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Master the art of RFP writing for data centers

Writing a biased RFP is a great way to get everything you want, and nothing you need. If you want to address an IT or business demand, sometimes it pays to leave out specifics.

If you're not writing an RFP correctly, you won't get the right tool or contract for your data center's needs. Here's how to broadcast exactly what you want to the vendors that can provide it.

request for quote (RFQ) and request for proposal (RFP) mean fundamentally different things. An RFQ is a request by an enterprise or government organization for a quote on a specific configuration. The organization knows what it wants and vendors respond accordingly. The winning bidder delivers that well-defined configuration in the least expensive manner.

RFQs help IT teams scale up existing configurations. They are a useful way to source products when an IT organization is certain that the specified configurations are the best possible way to address a given problem, set of problems or business need. If you've performed internal analysis and have deep expertise on the deployment, or interfaced with another IT team that tackled a similar problem, use RFQs to bring in the right vendors.

An RFP is looser than an RFQ in that an enterprise may describe a particular challenge and related service requirements. Vendors respond with a variety of technology configurations, architectures and/or services to address those problems. The IT organization gives vendors flexibility to design a resolution to the given problem rather than simply supplying a specified product. If you don't know the best path forward, write an RFP and let vendors propose ideas for the best hardware, software and services mix.

Mistakes will cost you

Pre-existing bias causes the biggest mistakes in the vendor proposal process. Some IT executives believe they know exactly which technologies will successfully address a given computing problem and specify RFQs accordingly. But what if the executives don't fully understand alternative architectures and approaches? They may choose a suboptimal environment that costs more than other setups to install and manage, and that may not deliver the expected quality-of-service level.

Here's what a potentially bad RFQ decision can do: An IT executive needs to execute an I/O-intensive, heavy transaction workload, and believes x86-based servers will best handle the compute load with easy management. But it could cost over a million more dollars to deploy the workload on an x86 architecture instead of a mainframe server. Mainframes have massive I/O subsystems and do a better job utilizing computing resources. Writing an RFQ to favor x86-based infrastructure precludes the mainframe option. Conversely, a mainframe-biased RFQ for light, fast Web thread computing capacity would exclude efficient and significantly less expensive x86 servers. Pre-existing bias sometimes yields undesirable, expensive results.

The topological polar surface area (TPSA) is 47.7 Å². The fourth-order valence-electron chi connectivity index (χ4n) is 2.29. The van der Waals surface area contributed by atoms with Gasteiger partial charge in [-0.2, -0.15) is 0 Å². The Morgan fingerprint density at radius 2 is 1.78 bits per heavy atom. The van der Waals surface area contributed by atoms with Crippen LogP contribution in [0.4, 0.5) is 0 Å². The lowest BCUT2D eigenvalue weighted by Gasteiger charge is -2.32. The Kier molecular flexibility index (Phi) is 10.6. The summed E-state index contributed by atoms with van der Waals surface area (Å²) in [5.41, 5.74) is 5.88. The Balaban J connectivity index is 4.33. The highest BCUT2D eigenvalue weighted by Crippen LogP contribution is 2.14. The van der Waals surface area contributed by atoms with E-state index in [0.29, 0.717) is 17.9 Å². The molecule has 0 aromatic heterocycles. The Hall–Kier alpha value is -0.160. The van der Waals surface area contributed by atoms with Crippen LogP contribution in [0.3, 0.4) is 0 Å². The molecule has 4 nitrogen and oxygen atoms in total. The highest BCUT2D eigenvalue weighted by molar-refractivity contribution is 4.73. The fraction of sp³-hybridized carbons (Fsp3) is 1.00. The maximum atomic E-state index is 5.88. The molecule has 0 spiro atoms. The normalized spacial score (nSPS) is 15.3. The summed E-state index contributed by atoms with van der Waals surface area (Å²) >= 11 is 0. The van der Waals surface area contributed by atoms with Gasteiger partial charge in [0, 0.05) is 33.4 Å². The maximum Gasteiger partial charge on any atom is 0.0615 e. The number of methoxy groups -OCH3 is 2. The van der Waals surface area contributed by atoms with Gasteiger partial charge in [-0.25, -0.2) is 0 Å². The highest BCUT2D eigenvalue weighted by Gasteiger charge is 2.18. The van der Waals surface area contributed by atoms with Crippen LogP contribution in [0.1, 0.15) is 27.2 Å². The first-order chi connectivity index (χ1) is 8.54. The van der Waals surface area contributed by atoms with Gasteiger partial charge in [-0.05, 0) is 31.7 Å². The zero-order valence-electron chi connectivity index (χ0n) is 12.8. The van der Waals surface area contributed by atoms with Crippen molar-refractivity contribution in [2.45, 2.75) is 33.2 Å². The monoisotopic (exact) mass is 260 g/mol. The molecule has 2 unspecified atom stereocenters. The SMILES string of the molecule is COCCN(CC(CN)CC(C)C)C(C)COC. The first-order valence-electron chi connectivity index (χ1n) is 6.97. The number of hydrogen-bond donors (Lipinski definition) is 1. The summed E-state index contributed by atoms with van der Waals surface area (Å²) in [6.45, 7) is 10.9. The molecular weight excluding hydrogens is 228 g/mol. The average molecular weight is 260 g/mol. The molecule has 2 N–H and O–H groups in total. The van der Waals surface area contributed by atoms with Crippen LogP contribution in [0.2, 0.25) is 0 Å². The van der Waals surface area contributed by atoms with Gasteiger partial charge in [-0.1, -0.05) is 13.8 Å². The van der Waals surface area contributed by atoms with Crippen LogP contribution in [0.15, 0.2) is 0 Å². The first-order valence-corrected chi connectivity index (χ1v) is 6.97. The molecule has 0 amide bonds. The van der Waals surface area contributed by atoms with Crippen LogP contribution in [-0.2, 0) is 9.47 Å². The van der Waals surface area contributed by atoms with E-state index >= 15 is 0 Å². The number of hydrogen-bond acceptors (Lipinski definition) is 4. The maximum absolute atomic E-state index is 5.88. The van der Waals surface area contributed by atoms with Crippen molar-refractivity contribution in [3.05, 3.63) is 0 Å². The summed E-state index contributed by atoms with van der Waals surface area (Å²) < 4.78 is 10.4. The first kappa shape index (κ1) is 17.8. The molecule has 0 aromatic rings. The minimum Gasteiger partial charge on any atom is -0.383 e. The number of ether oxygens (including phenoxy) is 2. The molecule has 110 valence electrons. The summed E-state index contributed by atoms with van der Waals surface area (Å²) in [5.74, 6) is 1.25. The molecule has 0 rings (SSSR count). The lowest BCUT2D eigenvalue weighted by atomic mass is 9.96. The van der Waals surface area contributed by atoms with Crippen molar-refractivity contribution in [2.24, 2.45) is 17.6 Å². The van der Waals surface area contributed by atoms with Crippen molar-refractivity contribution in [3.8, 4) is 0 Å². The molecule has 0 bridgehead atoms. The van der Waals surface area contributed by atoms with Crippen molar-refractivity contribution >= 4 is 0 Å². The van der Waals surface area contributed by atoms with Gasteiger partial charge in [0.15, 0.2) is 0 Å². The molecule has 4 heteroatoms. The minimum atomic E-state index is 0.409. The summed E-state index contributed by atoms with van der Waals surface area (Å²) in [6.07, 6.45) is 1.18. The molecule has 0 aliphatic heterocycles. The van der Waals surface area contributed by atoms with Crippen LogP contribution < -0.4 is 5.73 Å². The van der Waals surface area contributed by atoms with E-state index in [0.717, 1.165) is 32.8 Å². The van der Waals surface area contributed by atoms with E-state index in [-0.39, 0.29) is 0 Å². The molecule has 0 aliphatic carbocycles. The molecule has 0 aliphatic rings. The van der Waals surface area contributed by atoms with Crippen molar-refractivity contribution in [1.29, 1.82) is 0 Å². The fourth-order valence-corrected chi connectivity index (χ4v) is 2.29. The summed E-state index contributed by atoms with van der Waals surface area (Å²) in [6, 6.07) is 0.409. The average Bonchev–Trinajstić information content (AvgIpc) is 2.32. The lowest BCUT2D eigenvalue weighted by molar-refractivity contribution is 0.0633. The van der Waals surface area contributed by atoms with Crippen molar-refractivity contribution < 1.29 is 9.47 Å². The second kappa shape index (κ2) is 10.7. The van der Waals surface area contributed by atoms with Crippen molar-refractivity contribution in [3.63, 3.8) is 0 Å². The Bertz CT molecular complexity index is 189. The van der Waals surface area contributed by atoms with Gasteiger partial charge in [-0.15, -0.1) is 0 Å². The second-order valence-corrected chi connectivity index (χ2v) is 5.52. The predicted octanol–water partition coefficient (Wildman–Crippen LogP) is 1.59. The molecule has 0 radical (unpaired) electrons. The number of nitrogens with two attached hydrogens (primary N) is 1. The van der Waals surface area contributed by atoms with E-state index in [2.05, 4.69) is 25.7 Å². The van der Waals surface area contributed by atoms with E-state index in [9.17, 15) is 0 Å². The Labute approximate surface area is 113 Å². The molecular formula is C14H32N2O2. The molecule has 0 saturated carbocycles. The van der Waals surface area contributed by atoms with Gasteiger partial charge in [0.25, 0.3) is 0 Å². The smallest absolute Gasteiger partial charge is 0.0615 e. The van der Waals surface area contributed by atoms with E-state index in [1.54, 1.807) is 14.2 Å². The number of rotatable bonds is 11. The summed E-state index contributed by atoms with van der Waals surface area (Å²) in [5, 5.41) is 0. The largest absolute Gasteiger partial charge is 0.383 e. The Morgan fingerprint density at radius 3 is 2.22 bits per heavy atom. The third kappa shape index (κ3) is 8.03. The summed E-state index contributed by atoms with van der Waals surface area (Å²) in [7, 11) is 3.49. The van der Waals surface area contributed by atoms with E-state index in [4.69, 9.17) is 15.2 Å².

Bias can also get in the way when writing RFPs. A data center manager or IT director sometimes only understands one particular architecture (such as hard disk drives, HDDs), and pre-ordains that technology in the RFP. Perhaps they wrote in language that favors HDDs for the RFP because they believe that spinning disks cost far less than solid-state drives (SSDs). In reality, SSDs may outperform HDD solutions for the given storage situation, costing considerably less when implemented properly.

By some estimates, flash storage now costs about $10 per Gigabyte, whereas hard disk drive storage is about $6 per GB. So solid-state flash is at least 40% more expensive, right? Maybe not.

IT managers are reluctant to fully populate a hard disk. Disks holding mission-critical data use only the first few tracks on each drive, or perhaps only a third of the available storage. A single SDD could reliably hold the same amount of data spread across multiple hard drives, complicating the price equation. With such low utilization rates on hard drives, HDDs' real cost could hit $50 per GB. By putting together an RFP that leads respondents toward HDD architectures, the data center won't get the most cost-effective solution available.

This HDD versus SDD case illustrates another hidden danger in RFPs: a failure to plan for better future technologies. Diligence belongs in an RFQ. Specifying RFPs with limited-life offerings that may be replaced by other, more potent evolving technologies in the short term can also create sub-optimal IT installations.

When writing an RFP, state the requirements of a given workload along with dependencies, service levels and projected future requirements. Don't use biased language that will lead vendors to bid solutions that were pre-ordained by the IT team. Remember -- RFPs invite technological expertise to solve a problem. RFP writers need to give vendors some leeway to propose new ideas without fear of bidding the wrong systems and software because the RFP wording appeared to favor a particular hardware or software outcome. Allow for forward-looking architectural proposals that will help the enterprise grow or utilize systems better.

About the author:
Joe Clabby is the president of Clabby Analytics and has more than 32 years of experience in the IT industry, with positions in marketing, research and analysis. Clabby is an expert in application reengineering services, systems and storage design, data center infrastructure and integrated service management. He has produced in-depth technical reports on various technologies, such as virtualization, provisioning, cloud computing and application design.

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